Two sides of the same coin: History and science fiction
Ian Boley, a first-year doctoral student in the Department of History, earned a piece of the battleship USS Constitution for his work bringing a livestream of a Naval Academy conference on science fiction to Texas A&M University.
There’s something special about holding a piece of history. When that piece is intimately tied to the future, it only becomes more meaningful. Ian Boley, a first-year doctoral student in the Department of History at Texas A&M University, earned a piece of the battleship USS Constitution for his work bringing a livestream of a Naval Academy conference on science fiction to campus. Launched in 1797, the USS Constitution is the oldest commissioned naval ship still afloat in the world.
On November 18, 2017, the U.S. Naval Academy Museum in Annapolis, Maryland hosted NavyCon, a conference studying navy roles in science fiction to examine their present use. After learning about the conference, Boley, who studies the history of military innovation, worked with the museum director to stream the event on campus. Over 40 people came to view the conference and listen to the faculty panel, which was sponsored by the Glasscock Center’s Science and Technology Working Group (STWG).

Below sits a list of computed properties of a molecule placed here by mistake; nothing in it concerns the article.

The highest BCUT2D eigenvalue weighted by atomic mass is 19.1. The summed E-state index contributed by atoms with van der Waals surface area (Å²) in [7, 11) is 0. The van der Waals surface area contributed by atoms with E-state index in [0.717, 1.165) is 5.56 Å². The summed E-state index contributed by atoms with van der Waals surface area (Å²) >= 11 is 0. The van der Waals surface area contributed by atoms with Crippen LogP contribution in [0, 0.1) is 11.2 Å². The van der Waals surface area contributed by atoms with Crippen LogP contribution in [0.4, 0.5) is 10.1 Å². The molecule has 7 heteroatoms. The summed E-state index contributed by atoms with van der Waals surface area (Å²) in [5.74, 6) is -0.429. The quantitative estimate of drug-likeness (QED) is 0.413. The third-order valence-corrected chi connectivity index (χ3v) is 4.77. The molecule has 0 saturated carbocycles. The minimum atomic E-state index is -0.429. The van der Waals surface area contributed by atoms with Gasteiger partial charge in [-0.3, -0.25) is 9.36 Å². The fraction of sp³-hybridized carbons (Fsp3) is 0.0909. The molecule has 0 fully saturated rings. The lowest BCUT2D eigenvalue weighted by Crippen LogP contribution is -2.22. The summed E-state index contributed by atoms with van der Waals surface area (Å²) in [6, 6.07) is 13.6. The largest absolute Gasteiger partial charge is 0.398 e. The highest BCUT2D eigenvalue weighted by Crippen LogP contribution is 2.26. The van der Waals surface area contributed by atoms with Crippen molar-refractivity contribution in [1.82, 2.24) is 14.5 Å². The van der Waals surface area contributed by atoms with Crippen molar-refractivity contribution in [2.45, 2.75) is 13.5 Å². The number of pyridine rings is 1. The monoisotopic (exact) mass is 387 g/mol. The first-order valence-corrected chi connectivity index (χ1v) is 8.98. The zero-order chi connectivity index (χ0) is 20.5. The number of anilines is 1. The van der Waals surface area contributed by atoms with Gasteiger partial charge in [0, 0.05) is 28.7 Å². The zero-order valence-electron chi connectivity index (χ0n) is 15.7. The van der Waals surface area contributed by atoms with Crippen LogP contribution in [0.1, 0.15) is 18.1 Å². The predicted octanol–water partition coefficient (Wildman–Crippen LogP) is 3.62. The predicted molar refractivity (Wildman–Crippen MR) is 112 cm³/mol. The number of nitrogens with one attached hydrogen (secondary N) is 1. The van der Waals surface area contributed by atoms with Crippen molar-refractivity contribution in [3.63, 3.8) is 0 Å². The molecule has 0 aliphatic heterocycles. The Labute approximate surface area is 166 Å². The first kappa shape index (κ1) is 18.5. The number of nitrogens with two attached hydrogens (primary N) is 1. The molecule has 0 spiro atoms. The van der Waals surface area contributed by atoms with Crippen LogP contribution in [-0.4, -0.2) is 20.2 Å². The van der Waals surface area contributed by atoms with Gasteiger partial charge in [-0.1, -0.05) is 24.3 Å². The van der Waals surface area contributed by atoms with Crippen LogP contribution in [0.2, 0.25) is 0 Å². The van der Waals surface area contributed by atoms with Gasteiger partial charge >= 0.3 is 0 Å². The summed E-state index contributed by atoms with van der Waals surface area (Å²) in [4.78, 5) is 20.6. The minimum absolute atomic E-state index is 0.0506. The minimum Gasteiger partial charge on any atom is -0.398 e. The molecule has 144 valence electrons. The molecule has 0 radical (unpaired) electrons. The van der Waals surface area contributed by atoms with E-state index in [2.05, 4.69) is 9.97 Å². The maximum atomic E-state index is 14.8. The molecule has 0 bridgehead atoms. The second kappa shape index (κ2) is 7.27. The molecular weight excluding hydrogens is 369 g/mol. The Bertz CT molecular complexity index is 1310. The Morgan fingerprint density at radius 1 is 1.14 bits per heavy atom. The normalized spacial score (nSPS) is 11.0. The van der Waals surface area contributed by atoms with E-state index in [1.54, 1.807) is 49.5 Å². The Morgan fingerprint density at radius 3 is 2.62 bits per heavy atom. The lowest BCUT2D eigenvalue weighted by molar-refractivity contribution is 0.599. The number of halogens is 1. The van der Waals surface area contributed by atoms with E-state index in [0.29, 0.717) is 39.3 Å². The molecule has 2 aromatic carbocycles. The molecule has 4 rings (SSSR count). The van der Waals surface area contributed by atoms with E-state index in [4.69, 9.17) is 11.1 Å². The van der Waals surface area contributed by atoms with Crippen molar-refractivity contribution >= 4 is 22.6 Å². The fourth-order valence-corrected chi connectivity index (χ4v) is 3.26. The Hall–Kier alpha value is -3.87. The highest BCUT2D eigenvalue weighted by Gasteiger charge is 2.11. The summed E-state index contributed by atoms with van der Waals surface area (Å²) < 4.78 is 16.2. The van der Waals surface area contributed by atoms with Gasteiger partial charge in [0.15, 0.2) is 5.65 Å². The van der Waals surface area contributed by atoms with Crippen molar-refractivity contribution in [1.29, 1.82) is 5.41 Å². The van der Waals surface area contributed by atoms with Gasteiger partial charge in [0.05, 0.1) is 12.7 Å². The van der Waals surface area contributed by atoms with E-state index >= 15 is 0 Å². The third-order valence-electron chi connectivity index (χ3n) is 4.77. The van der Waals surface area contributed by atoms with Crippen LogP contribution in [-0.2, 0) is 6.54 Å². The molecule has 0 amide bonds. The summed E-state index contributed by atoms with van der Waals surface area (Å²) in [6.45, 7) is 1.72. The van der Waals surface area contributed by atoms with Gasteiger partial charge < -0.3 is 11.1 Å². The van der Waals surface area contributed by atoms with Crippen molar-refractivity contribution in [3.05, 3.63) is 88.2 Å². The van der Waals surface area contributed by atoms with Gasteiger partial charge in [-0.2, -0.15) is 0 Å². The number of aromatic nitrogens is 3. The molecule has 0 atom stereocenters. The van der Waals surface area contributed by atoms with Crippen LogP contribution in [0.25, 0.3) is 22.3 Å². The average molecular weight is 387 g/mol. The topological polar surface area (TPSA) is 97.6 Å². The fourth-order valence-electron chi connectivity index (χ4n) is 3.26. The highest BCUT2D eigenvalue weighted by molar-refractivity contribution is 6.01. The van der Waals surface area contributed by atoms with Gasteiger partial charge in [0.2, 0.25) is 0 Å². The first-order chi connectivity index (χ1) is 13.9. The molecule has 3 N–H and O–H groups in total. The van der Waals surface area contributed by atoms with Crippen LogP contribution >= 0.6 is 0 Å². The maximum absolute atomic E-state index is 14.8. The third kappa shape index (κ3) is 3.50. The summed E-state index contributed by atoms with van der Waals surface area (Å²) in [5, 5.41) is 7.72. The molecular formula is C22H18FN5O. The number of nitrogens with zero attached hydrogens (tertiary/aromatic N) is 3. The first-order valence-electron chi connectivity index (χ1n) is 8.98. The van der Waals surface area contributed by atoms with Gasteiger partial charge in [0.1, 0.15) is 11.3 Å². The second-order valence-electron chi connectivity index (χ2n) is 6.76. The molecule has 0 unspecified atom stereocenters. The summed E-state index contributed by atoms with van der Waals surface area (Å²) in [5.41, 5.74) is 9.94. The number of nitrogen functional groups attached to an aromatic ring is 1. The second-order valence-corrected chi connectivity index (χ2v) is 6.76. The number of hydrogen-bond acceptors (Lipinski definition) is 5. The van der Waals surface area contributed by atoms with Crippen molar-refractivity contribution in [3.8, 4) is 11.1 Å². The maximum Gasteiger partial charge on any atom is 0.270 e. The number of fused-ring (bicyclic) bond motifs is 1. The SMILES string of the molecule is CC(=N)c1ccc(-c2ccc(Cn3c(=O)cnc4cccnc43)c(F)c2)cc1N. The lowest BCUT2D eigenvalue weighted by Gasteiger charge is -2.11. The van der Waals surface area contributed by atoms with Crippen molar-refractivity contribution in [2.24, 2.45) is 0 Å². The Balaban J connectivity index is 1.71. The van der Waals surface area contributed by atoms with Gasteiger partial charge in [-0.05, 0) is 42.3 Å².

At NavyCon, each speaker received a challenge coin made from the wood of the USS Constitution. Military units issue challenge coins to commemorate special achievements. History professor Jonathan Coopersmith contacted conference organizer Lt. Commander Claude Berube and made certain that Boley received a coin for his work in organizing the A&M live-streaming event. Commander Chris Marrs, the executive officer of the Navy ROTC unit at Texas A&M, presented the coin to Boley.
“It’s really amazing to see how closely the study of the past and our ideas about the future can be linked. This coin is a nice physical reminder of that for me, and I’m going to treasure it for a long time to come,” said Boley.
The STWG will stay involved in future NavyCon events.